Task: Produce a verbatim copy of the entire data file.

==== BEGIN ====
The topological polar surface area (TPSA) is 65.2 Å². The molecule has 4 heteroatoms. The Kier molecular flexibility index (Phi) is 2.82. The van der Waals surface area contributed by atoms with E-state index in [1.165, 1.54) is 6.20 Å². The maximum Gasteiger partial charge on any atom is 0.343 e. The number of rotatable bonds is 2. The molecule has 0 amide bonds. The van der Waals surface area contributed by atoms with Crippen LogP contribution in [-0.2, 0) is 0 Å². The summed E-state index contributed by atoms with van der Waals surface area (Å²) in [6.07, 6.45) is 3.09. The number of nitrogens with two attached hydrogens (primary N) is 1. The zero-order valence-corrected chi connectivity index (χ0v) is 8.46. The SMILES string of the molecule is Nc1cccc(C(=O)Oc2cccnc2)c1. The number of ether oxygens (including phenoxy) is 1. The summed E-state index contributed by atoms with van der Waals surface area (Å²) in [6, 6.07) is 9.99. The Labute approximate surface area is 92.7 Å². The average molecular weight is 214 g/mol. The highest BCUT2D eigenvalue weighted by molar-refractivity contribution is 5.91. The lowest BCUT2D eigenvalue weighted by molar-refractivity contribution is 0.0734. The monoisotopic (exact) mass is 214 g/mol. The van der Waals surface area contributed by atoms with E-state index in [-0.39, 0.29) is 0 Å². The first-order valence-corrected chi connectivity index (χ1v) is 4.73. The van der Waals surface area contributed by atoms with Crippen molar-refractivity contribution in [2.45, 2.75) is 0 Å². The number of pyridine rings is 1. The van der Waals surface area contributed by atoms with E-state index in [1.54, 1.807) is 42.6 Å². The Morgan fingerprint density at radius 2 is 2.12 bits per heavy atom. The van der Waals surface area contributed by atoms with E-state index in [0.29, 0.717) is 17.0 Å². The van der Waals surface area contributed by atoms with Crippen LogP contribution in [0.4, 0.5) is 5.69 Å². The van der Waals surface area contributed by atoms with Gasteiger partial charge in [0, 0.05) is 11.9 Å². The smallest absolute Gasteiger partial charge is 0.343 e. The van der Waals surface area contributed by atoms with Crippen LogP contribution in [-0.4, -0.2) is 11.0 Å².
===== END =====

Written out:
The topological polar surface area (TPSA) is 65.2 Å². The molecule has 4 heteroatoms. The Kier molecular flexibility index (Phi) is 2.82. The van der Waals surface area contributed by atoms with E-state index in [1.165, 1.54) is 6.20 Å². The maximum Gasteiger partial charge on any atom is 0.343 e. The number of rotatable bonds is 2. The molecule has 0 amide bonds. The van der Waals surface area contributed by atoms with Crippen LogP contribution in [-0.2, 0) is 0 Å². The summed E-state index contributed by atoms with van der Waals surface area (Å²) in [6.07, 6.45) is 3.09. The number of nitrogens with two attached hydrogens (primary N) is 1. The zero-order valence-corrected chi connectivity index (χ0v) is 8.46. The SMILES string of the molecule is Nc1cccc(C(=O)Oc2cccnc2)c1. The number of ether oxygens (including phenoxy) is 1. The summed E-state index contributed by atoms with van der Waals surface area (Å²) in [6, 6.07) is 9.99. The Labute approximate surface area is 92.7 Å². The average molecular weight is 214 g/mol. The highest BCUT2D eigenvalue weighted by molar-refractivity contribution is 5.91. The lowest BCUT2D eigenvalue weighted by molar-refractivity contribution is 0.0734. The monoisotopic (exact) mass is 214 g/mol. The van der Waals surface area contributed by atoms with E-state index in [-0.39, 0.29) is 0 Å². The first-order valence-corrected chi connectivity index (χ1v) is 4.73. The van der Waals surface area contributed by atoms with Crippen molar-refractivity contribution in [2.45, 2.75) is 0 Å². The number of pyridine rings is 1. The van der Waals surface area contributed by atoms with E-state index in [1.54, 1.807) is 42.6 Å². The Morgan fingerprint density at radius 2 is 2.12 bits per heavy atom. The van der Waals surface area contributed by atoms with E-state index in [0.29, 0.717) is 17.0 Å². The van der Waals surface area contributed by atoms with Crippen LogP contribution in [0.4, 0.5) is 5.69 Å². The van der Waals surface area contributed by atoms with Gasteiger partial charge in [0, 0.05) is 11.9 Å². The smallest absolute Gasteiger partial charge is 0.343 e. The van der Waals surface area contributed by atoms with Crippen LogP contribution in [-0.4, -0.2) is 11.0 Å².